When people discuss sequels better than the original, this one isn't even mentioned. Sure its not a great film by any stretch of the means, but in many ways its superior to the first film, and it adds a great deal to the series. What I like best about the movie is that Miner devotes his time and energy to making a movie that has some scary elements, and is really quite creepy. Sure the original was made with the same purpose in mind, but here its somewhat amplified in many ways.

For instance, Jason actually makes an appearance here, and he's very creepy. Instead of having the hockey mask though, Jason instead sports a bag on his head-and strangely enough I find that more frightening than the hockey mask. If only because in Part II Jason is a myth and a legend, wandering around in the woods like a ghostly presence, haunting every step. The counselors who foolishly decide to set up shop too close to Crystal Lake only invite their doom, because well this is domain of Jason. Enter it and you end up dead on the business end of some sharp objects.

Man is the last chunk of this film pretty high on the tension and the jump scares, with the final fight being long and rather drawn out, and featuring the rather lovely heroine being chased by, and forced to, fight Jason. What gets revealed is kind of freaky and sort of awesome, and the film has one of the most effective and scary jump scares near the conclusion. I saw it coming because of a Friday the 13th thread on Rotten Tomatoes, but I'll be damned if it didn't cause me to go kind of numb anyways. I'm not a huge fan of gore and slasher flicks, but I rather enjoyed this one and the first film, which I saw last Halloween. 83

Scare Level (out of 10): 7.5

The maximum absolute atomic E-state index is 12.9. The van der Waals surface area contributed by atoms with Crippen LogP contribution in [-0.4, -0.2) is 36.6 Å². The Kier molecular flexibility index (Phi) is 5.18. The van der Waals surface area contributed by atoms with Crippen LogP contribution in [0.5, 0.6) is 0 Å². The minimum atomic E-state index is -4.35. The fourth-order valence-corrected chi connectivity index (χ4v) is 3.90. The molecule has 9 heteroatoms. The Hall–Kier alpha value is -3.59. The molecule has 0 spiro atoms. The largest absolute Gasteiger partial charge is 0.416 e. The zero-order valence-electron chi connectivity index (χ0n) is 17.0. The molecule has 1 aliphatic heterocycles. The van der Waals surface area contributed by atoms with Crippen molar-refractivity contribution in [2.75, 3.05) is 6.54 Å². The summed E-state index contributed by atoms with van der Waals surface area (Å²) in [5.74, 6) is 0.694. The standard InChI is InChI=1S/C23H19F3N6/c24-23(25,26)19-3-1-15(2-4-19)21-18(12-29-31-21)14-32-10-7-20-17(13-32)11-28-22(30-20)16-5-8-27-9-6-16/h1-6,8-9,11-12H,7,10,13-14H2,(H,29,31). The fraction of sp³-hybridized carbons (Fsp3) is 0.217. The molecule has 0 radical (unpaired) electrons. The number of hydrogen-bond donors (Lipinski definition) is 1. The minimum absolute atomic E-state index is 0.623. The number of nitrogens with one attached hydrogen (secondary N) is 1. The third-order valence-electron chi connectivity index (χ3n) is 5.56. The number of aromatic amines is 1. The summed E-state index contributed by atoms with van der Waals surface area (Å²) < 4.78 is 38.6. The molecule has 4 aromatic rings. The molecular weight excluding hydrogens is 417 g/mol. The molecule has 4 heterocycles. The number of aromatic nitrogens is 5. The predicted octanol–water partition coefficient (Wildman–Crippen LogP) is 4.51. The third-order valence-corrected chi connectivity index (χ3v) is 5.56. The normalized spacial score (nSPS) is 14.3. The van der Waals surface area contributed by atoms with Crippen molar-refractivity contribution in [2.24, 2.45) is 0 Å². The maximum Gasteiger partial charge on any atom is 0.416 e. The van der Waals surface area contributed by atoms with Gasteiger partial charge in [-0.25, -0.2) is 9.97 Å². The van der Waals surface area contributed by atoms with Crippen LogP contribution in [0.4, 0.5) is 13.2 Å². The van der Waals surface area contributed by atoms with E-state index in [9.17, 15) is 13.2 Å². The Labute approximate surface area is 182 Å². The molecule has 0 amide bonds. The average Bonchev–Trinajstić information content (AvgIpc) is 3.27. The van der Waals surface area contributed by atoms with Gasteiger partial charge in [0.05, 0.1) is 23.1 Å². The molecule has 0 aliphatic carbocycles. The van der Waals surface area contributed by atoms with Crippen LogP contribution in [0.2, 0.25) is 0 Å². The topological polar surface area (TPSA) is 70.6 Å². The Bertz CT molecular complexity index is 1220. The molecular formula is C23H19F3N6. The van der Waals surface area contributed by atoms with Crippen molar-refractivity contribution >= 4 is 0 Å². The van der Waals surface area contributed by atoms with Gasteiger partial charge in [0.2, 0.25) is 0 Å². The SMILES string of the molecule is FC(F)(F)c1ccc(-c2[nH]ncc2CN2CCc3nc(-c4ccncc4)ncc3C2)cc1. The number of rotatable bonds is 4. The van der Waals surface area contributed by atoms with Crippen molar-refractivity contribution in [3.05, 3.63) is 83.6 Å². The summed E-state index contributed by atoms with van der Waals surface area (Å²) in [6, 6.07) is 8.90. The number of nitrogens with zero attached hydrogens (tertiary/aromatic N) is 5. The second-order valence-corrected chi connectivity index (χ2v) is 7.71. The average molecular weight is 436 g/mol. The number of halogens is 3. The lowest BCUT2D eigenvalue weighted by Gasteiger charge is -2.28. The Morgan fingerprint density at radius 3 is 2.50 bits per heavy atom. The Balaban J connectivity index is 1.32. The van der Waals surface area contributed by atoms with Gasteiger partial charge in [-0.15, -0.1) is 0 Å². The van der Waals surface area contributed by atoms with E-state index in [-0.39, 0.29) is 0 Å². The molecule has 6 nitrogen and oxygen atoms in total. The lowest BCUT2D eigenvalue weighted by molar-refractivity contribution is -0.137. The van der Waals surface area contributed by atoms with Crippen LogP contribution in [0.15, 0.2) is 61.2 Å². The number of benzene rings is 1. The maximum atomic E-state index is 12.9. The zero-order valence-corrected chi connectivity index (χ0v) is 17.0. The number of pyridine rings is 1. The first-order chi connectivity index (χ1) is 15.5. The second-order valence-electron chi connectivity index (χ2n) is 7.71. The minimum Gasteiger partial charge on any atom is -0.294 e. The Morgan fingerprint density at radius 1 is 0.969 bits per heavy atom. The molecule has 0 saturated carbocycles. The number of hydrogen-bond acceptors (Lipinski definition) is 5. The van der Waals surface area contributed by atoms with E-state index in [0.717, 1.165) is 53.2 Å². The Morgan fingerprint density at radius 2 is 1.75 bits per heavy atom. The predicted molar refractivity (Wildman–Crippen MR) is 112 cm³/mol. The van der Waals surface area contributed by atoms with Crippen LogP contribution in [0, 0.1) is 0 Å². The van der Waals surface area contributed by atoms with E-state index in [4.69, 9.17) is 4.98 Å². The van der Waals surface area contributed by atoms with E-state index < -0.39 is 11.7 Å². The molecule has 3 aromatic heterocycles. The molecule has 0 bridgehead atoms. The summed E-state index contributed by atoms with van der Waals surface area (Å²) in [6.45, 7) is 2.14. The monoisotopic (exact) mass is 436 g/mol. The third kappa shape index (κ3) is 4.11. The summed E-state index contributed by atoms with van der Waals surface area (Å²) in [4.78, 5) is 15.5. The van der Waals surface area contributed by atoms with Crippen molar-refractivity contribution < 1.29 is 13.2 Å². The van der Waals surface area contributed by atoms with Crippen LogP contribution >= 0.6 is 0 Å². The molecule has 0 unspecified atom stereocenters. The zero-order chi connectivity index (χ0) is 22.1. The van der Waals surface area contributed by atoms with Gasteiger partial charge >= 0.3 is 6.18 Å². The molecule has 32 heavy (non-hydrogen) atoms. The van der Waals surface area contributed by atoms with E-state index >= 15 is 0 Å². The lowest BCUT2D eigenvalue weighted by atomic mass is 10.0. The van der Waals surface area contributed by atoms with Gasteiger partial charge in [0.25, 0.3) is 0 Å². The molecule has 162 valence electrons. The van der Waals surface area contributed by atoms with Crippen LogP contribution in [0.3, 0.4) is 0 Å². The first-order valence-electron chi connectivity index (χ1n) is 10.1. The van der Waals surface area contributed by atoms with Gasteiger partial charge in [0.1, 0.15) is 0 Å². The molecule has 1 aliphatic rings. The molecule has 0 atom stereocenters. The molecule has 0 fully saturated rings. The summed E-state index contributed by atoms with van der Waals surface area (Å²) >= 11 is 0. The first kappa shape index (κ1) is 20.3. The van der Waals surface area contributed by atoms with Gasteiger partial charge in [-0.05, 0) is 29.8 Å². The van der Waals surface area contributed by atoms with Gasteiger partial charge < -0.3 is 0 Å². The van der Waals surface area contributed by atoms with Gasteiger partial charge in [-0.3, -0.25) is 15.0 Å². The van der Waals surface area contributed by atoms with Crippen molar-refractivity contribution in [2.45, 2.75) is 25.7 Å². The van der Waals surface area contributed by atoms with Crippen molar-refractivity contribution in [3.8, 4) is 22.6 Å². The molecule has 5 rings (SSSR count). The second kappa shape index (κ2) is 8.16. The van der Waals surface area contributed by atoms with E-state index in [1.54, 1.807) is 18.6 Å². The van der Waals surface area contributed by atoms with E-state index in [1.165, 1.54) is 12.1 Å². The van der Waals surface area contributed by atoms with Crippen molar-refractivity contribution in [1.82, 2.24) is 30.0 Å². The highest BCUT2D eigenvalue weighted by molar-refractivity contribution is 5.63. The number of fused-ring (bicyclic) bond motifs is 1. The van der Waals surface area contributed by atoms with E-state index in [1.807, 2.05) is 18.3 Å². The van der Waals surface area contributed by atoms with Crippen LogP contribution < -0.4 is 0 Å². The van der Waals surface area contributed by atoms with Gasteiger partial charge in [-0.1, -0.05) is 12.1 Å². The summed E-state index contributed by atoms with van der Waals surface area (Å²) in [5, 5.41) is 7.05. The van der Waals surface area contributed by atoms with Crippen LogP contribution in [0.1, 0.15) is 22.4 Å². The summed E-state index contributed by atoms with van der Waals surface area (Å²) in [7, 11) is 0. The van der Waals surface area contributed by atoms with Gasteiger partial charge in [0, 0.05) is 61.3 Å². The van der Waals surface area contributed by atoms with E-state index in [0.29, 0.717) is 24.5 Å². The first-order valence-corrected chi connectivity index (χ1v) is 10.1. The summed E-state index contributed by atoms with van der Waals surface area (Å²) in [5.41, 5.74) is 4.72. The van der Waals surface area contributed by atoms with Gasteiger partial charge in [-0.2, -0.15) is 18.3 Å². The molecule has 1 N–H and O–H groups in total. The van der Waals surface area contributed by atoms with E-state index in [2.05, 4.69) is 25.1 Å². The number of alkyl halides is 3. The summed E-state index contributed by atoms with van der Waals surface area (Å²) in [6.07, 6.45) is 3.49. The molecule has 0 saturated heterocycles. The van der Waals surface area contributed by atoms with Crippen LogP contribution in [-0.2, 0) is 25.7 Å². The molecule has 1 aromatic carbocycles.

Honestly there's not much to this film here. While yes it does feature Jason finally donning the famous hockey mask and thus fully becoming the badass super serial killer that everyone knows, that's only one of the two reasons to even see this. The other is the rather inventive and cool deaths, although that means that the film makers put more into the violence than story or characters. That's not a good thing.

Really the characters in this movie suck. At least the ones in the first and second ranged from decent to somewhat likable. I really didn't gave a damn about anyone here, and thus any sort of tension that could have emerged really faded quickly. The main heroine is also not really smart, although I guess she's really cute. She defeats Jason by per dumb luck, really. Although there is a decently creepy flashback scene that works.

What's somewhat amusing is that this movie was made in 3D. So you really needed the glasses to find any of that remotely cool, and besides I find 3D to be rather lame. Quite a bummer that this film isn't as entertaining as the first film or as creepy as the third movie. I do look forward to the fourth film though, as I've heard good things. One last thing though: the film tries to copy the effective twists of the first two films, and fails. Miserably. 56

Scare Level: 3.5